News
Entertainment
Sports
Lifestyle
International

Jews in eastern Ukraine ordered to register, Kerry…

Secretary of State John Kerry condemned reports that Jews in eastern Ukraine had been ordered to register with the authorities "or suffer the consequences."

National

Chelsea Clinton pregnant with first child

Chelsea Clinton is pregnant with her first child.

National

Divers struggle in search for South Korean ferry…

By Jungmin Jang and Narae KimMOKPO/JINDO, South Korea (Reuters) - Rescuers struggled with strong waves and murky waters on Thursday as they searched for hundreds…

National

New Hampshire moves to decriminalize adultery

For the first time in hundreds of years, it's about to be legal to cheat on your spouse in New Hampshire.

Television

Dick Wolf to bring fictionalized world of 'Law…

A&E has ordered a pilot called "D.O.A." from "Law and Order" mastermind Dick Wolf that will focus on real detectives reexamining cold cases. A trio…

Movies

Review: 'Transcendence' is not stupid but sometimes lacks…

The cyberthriller "Transcendence" explores artificial intelligence, nanotechnology and other ethical quandaries, but has too much ambition, if anything.

Television

Shane West talks WGN America's 'Salem'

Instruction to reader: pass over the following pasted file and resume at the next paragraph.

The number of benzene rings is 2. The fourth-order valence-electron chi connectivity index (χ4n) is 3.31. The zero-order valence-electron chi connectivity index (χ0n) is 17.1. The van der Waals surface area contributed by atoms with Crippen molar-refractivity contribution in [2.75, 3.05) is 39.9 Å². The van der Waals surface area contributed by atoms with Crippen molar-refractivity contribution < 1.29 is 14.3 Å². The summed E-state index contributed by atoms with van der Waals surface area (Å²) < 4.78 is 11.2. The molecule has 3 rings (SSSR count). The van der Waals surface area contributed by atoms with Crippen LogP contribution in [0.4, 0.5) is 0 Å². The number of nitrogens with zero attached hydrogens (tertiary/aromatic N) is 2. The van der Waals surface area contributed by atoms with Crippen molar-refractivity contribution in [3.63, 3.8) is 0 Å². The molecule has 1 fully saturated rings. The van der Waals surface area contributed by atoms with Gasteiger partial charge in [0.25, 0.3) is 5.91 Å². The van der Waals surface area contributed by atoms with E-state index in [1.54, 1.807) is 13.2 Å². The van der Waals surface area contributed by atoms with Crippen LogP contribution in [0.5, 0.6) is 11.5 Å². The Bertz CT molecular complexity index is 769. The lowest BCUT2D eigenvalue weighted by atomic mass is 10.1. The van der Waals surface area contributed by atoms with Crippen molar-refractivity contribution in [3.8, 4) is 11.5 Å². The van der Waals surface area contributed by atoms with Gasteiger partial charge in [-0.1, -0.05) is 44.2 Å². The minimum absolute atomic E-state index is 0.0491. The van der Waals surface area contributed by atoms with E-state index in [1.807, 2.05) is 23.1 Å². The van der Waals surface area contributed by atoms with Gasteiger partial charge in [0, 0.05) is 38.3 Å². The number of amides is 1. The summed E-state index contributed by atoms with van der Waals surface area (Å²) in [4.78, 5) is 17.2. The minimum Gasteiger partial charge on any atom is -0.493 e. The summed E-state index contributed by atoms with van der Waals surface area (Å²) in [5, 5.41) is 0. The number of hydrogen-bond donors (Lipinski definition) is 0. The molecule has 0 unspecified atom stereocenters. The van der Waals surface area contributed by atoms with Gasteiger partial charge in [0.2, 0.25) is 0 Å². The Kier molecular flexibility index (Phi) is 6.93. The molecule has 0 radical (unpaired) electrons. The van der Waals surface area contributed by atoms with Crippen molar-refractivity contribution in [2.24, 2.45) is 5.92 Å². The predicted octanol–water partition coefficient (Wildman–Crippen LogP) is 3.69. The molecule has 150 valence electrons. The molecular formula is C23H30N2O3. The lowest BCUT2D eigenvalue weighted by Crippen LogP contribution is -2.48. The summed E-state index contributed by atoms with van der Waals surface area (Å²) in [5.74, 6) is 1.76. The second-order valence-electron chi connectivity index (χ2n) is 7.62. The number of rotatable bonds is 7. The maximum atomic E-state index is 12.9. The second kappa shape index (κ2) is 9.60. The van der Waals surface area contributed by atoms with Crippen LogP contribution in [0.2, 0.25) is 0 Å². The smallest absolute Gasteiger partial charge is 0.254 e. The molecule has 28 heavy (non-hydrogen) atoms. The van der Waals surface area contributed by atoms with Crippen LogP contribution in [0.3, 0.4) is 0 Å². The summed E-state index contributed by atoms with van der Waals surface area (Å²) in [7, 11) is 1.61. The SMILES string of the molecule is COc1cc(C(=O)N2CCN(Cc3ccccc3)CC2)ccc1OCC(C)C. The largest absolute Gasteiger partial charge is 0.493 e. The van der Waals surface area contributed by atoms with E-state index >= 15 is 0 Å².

The actor on history lessons, a new network and showing his butt.

Movies

Review: 'Fading Gigolo' finds few jokes in women…

John Turturro writes, directs and stars in "Fading Gigolo," in which he plays a prostitute whose pimp is Woody Allen. And there's still very few jokes.

NBA

Carmelo Anthony agonizing over Knicks future as season…

There’s still the cloud hanging over the franchise’s head as to the pending free-agent status of All-Star forward Carmelo Anthony.

NFL

Jets host players with eye toward NFL Draft

The Jets hosted a number of NFL Draft hopefuls for workouts on Thursday, with an eye toward some under-the-radar players.

NFL

Chris Johnson: I wanted to go to 'a…

Now that Chris Johnson is a Jet, the team has to figure out if one of the most explosive players in the NFL over the last half decade has anything…

NHL

Rangers' speed versus Flyers' size makes interesting playoff…

Among the myriad aspects that will make this Metropolitan Division semifinal series fascinating will be the battle between the Rangers' speed and the Flyers' size,…

Style

Light-up nail art syncs with phone

This Japanese technology syncs light-up nail art with your phone.

Wellbeing

Why is dance cardio taking off in NYC?

Instructors at some of the city's hottest classes explain why.

Travel

Earth Day travel in the Florida Keys

See why this eco-friendly destination deserves your attention.

Tech

Sorry, Facebook — FarmVille goes mobile with 'Country…

Zynga has released a version of the hit "FarmVille" tailored for smartphones and tablets in the hope of reaping a bumper crop of players.